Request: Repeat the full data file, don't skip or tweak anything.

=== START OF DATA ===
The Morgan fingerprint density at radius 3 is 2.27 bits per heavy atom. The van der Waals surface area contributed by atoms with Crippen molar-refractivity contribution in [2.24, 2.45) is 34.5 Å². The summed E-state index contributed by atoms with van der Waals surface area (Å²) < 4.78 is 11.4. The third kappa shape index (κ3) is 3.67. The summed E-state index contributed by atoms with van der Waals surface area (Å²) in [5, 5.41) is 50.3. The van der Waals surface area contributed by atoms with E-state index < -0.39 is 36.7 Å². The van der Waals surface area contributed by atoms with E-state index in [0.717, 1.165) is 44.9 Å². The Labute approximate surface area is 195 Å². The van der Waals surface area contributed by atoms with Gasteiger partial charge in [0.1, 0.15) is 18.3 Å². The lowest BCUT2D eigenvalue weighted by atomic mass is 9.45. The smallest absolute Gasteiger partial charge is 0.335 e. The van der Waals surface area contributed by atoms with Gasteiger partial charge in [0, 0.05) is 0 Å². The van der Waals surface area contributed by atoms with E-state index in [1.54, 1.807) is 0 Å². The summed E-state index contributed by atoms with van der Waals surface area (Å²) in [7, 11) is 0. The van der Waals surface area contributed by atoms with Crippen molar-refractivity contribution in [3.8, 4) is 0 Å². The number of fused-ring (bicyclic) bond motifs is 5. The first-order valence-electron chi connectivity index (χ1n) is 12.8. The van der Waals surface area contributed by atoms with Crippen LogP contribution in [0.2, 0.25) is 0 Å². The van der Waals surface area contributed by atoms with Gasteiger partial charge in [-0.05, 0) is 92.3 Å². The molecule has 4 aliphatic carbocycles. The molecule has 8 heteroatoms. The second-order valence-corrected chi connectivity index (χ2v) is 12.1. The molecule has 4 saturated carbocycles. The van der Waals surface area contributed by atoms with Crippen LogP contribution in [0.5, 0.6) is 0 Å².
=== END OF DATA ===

The Morgan fingerprint density at radius 3 is 2.27 bits per heavy atom. The van der Waals surface area contributed by atoms with Crippen molar-refractivity contribution in [2.24, 2.45) is 34.5 Å². The summed E-state index contributed by atoms with van der Waals surface area (Å²) < 4.78 is 11.4. The third kappa shape index (κ3) is 3.67. The summed E-state index contributed by atoms with van der Waals surface area (Å²) in [5, 5.41) is 50.3. The van der Waals surface area contributed by atoms with E-state index < -0.39 is 36.7 Å². The van der Waals surface area contributed by atoms with E-state index in [0.717, 1.165) is 44.9 Å². The Labute approximate surface area is 195 Å². The van der Waals surface area contributed by atoms with Gasteiger partial charge in [0.1, 0.15) is 18.3 Å². The lowest BCUT2D eigenvalue weighted by atomic mass is 9.45. The smallest absolute Gasteiger partial charge is 0.335 e. The van der Waals surface area contributed by atoms with Gasteiger partial charge in [0, 0.05) is 0 Å². The van der Waals surface area contributed by atoms with E-state index in [1.54, 1.807) is 0 Å². The summed E-state index contributed by atoms with van der Waals surface area (Å²) in [7, 11) is 0. The van der Waals surface area contributed by atoms with Crippen molar-refractivity contribution in [3.8, 4) is 0 Å². The number of fused-ring (bicyclic) bond motifs is 5. The first-order valence-electron chi connectivity index (χ1n) is 12.8. The van der Waals surface area contributed by atoms with Crippen LogP contribution in [0.2, 0.25) is 0 Å². The van der Waals surface area contributed by atoms with Gasteiger partial charge in [-0.05, 0) is 92.3 Å². The molecule has 4 aliphatic carbocycles. The molecule has 8 heteroatoms. The second-order valence-corrected chi connectivity index (χ2v) is 12.1. The molecule has 4 saturated carbocycles. The van der Waals surface area contributed by atoms with Crippen LogP contribution in [0.5, 0.6) is 0 Å².